Along with their repertoire of scripts, the NeuroDiverse child has also developed a great deal of anxiety over having failed socially. It’s painful and confusing to work so hard to imitate others, and yet still be mocked and shunned when you think you are doing it right. Unable to fit in, the older Autistic child and teen takes refuge in a solitary special interest that doesn’t involve direct social interaction.

Sometimes these special interests, such as trains, tearing apart motorcycles, or playing video games leads to an acceptable career path. If the NeuroDiverse child can distinguish themselves in some way that is acceptable to society, they don’t feel as much pain. But they still feel alone.

The Masking child turns into a Masking adult.

There’s a lot more to this process than I can explain in one short blog, but are you getting the idea how divergent the worlds of NeuroTypical and NeuroDiverse become by the time the Autistic person has been masking for 20-30 years or more?

Is it any wonder that NeuroDivergent couples and families have such complex and chaotic lives?

In fact, is it any wonder that communication fails between these two groups, time and time again?

And with failed communication, the love fails too.

Autism is defined by psychologists as a “Pervasive Developmental Disorder.” This means that the NeuroDiverse child fails early in life to grasp the empathic interactional method of communicating and relating to others. Even though they want to connect and enjoy the company of others — everywhere they go, they struggle with empathy, and thus with their relationships.

Pervasive means just that. With family, friends, teachers, neighbors, classmates, teammates, coworkers — and later with their life partners and their own children — NeuroDiverse folks fail to connect because of this Pervasive Developmental Disability.

Instead, they continue to create a NeuroDiverse reality that consists of rules that fit the mimicked behaviors they have acquired. Even though the NeuroTypicals around them do not accept the rigid rules they have established, the NeuroDiverse individual continues to operate in the blind — pushing their transactional system. . .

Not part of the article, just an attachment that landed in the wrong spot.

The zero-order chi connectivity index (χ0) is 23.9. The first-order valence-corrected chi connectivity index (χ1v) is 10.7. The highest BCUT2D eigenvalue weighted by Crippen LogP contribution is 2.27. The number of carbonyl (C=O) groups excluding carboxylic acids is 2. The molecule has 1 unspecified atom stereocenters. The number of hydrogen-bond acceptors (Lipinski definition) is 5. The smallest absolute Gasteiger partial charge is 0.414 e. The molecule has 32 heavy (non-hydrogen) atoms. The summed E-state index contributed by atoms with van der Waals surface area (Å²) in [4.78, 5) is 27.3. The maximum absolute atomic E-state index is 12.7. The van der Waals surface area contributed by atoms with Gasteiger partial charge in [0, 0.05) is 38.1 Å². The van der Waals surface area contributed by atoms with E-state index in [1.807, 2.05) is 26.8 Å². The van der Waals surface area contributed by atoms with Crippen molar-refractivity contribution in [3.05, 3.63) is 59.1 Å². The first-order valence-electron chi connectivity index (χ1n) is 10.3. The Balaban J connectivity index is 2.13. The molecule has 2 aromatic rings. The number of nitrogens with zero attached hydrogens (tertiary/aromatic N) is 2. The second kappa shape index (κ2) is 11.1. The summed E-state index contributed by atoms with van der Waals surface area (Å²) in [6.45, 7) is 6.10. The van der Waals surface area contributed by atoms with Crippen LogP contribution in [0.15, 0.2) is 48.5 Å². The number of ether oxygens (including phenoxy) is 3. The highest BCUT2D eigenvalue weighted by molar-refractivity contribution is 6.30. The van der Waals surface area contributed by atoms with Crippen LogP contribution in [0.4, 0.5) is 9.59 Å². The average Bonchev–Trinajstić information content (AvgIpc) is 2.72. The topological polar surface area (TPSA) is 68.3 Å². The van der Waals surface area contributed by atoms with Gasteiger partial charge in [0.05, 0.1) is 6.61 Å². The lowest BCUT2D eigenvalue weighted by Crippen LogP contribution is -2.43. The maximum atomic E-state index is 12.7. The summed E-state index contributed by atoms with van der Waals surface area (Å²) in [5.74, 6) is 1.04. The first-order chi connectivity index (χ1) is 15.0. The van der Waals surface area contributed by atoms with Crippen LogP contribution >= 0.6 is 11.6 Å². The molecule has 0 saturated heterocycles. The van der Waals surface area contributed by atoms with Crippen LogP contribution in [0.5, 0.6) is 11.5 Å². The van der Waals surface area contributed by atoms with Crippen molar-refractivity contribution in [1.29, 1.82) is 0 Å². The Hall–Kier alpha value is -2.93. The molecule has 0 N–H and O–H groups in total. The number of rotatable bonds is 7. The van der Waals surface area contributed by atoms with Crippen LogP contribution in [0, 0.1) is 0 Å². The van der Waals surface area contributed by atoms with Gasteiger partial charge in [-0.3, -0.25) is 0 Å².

Until the relationship with their NeuroTypical partner or child or friend breaks down.

Use the 7-Step Interface Protocol.

It is obviously not easy to get past this breakdown, after years of misunderstandings and heartache. However, if you truly love someone, there is motivation. Both NeuorDiverse and NeuroTypical need to take a step back and recognize how this Pervasive Developmental Disorder has shaped them. Then together, with patience and kindness — just maybe you can untangle the mess.

One tool that I offer to help with this untangling is what I call the 7-Step Interface Protocol. I’ll briefly outline the steps here, but to get a good grasp of this tool, please read my book “Empathy Is More Than Words,” 2 or register for my online recorded course.3

The 7-Step Interface Protocol consists of:

  1. Developing the Resilience to keep rising out of the ashes until you get it right.
  2. Getting a proper Diagnosis of Autism Spectrum Disorder, if appropriate, instead of defending against the reality of this Pervasive Developmental Disorder.
  3. Using the Empathy Triad to resolve all differences.4
  4. Be Brave. You need courage to embark on this journey.
  5. Take Breaks, instead of blowing up or melting down.
  6. If you don’t have empathy, and can’t even fathom it, it’s OK to develop polite Work-Arounds.
  7. Forgive yourself and the other person, all of the myriad mistakes you have made and will make. A sweet Apology can make a huge difference.

The 7-Step Interface Protocol


1 Liane Holliday Willey (1999). “Pretending to be Normal.” London: Jessica Kingsley Publishing.

2 Marshack, Kathy (2022). “Empathy Is More Than Words: Groundbreaking Tools for NeuroDivergent Relationships.” US~Observer Publishing.


4 The Empathy Triad is explained in more detail in the resources above.